Data And Decision Making

Posted By Mary Lynch on August 27, 2015

Recently I found myself debating the merits of activity tracking wristbands with a friend. We were both considering buying one as a way to improve our overall health. Tracking activity data seems to be a useful tool and motivator for better choices—can you do a bit more today? Can you do more today than you did yesterday? 

But, in the course of conversation my friend mentioned how appealing the sleep measurement tools were, including a feature that tracks your body temperature during sleep. And I thought to myself, WHY? It’s not immediately apparent to me how this particular piece of data is actionable or impactful beyond compelling you to add or remove a blanket. How much effect can you truly have on your body temperature while asleep? It seems like data for data’s sake.

Data has become sort of catchall term for anything trackable, measurable and reportable. We love data–how many steps, how many calories, how many followers, how many Retweets, how many likes… the list goes on. 

Measurement is a vital tool in our arsenal. We track data across all of our campaigns and platforms to the best of our ability. How many people are visiting a newly launched client website and where are they coming from? How many pickups has our client press release gotten and where is it having the most traction? We use pieces of data like this to set goals and to both inform and refine our process. We use data to better understand how our intended audience is ingesting and digesting our communications efforts, in order to improve our work and our reach for our clients. Data helps us make better decisions and demonstrate value on behalf of, and to, our clients.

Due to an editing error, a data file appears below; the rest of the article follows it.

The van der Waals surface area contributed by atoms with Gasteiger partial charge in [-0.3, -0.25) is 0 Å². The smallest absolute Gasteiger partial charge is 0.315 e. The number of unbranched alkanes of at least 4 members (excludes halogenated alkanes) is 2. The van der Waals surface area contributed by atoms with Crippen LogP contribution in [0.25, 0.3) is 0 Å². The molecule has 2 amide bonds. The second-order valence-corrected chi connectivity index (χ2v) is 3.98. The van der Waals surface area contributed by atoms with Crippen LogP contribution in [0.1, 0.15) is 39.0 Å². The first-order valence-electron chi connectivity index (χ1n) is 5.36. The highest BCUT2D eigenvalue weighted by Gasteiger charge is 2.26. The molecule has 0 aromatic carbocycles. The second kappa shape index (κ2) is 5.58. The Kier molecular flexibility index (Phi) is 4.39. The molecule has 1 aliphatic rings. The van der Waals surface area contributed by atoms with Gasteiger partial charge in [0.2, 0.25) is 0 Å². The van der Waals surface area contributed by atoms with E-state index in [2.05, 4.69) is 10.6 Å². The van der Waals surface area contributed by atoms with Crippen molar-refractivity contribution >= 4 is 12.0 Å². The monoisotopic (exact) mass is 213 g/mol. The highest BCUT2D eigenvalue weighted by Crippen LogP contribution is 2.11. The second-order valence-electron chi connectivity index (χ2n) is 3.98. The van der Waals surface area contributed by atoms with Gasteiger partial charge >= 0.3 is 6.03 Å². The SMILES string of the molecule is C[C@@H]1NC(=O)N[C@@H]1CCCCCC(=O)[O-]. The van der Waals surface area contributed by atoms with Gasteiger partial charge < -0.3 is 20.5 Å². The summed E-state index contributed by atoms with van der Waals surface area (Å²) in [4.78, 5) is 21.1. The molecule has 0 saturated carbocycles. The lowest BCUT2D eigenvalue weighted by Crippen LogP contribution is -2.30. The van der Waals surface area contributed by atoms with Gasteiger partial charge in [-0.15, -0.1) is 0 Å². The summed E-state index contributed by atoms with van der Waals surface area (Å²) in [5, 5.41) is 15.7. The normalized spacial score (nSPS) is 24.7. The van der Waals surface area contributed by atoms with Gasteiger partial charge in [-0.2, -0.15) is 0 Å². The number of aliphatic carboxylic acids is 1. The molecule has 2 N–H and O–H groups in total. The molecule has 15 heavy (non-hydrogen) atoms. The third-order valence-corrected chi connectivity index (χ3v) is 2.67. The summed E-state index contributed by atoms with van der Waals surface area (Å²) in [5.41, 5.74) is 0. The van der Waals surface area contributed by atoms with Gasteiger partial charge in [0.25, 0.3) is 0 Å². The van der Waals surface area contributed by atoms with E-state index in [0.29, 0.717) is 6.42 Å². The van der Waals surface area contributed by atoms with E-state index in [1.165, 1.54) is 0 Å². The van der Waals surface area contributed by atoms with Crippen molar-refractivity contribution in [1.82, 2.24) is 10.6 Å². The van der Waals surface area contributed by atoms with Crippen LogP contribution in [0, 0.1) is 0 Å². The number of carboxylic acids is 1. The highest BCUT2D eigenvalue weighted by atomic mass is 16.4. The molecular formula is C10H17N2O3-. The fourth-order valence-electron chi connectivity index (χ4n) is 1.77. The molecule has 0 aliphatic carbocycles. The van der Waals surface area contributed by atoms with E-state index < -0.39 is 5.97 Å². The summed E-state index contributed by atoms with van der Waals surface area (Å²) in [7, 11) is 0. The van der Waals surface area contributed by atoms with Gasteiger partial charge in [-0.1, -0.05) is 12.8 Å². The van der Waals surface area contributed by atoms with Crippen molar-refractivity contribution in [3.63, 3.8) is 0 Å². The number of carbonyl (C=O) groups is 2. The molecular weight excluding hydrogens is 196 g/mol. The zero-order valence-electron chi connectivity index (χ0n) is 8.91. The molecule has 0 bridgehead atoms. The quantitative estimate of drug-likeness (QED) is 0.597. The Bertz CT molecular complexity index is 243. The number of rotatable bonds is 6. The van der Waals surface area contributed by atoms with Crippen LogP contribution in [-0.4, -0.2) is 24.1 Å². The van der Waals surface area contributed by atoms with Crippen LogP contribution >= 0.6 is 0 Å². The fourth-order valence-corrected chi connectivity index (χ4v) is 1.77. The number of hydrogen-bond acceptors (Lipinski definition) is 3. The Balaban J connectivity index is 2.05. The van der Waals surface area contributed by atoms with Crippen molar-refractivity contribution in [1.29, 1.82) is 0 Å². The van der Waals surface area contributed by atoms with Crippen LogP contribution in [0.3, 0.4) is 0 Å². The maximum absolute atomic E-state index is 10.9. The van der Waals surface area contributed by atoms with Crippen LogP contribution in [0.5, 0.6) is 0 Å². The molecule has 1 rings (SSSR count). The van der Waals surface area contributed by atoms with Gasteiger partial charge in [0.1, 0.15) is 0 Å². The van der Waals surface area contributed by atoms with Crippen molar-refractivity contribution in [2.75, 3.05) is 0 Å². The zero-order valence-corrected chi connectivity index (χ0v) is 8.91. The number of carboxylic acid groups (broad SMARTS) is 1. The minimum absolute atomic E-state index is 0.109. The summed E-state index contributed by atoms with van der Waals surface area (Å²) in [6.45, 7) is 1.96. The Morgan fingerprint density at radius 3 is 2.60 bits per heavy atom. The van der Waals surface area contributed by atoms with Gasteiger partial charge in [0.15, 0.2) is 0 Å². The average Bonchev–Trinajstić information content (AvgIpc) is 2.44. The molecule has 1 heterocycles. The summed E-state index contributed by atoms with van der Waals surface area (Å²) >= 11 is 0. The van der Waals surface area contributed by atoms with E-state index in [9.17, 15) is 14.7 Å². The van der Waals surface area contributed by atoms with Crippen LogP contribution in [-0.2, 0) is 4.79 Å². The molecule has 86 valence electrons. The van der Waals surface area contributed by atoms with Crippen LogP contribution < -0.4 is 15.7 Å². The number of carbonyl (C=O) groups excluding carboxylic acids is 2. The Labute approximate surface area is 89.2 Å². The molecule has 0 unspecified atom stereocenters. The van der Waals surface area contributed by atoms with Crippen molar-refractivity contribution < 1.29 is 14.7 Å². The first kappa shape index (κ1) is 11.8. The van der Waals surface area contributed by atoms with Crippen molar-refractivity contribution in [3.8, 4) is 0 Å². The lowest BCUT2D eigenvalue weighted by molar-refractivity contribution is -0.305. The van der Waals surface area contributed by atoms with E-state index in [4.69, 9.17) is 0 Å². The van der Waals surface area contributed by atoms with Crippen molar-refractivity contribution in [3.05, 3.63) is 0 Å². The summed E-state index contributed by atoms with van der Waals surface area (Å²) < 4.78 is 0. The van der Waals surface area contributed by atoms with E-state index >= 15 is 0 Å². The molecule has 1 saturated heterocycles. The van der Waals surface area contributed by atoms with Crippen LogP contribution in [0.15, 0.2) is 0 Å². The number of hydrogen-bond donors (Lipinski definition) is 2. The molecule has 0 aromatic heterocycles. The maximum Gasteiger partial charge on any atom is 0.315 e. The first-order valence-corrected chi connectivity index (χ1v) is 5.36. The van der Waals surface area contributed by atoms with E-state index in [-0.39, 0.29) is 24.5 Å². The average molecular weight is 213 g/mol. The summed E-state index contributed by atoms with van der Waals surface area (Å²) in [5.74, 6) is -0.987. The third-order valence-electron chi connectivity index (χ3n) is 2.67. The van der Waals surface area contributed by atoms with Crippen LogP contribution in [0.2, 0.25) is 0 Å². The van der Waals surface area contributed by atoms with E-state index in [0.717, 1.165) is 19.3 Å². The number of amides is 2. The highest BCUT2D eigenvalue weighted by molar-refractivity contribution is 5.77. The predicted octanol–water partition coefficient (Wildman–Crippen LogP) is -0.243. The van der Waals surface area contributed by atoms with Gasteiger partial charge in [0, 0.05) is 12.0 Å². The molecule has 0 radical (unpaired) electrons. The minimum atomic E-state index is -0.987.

However, as useful as data is, it must remain within context. Smart communications efforts are informed by data but not in service of data. It’s our job to distinguish the meaningful data—data that speaks to an overarching goal, like 10,000 steps a day for a healthier lifestyle—from the meaningless data—in my opinion, sleeping body temperature measurements—and use only those metrics that provide value. And above all, it’s our job to prioritize the message and not the metrics. Taking shortcuts and forsaking the overall communications goal for short-term metrics gains, ‘juking the stats,’ if you will, would do a disservice to our clients and their reputations. (Let us not forget the great Instagram purge of 2014.)

And, though data is integral part of helping us do better work, sometimes the best work comes when we ignore data completely. As Caroline Kennedy said in a recent meeting, sometimes we don’t want to measure reactions, we want to create them.

Mary Cosmides is a Senior Account Executive at Karma Agency. She has yet to purchase a Fitbit.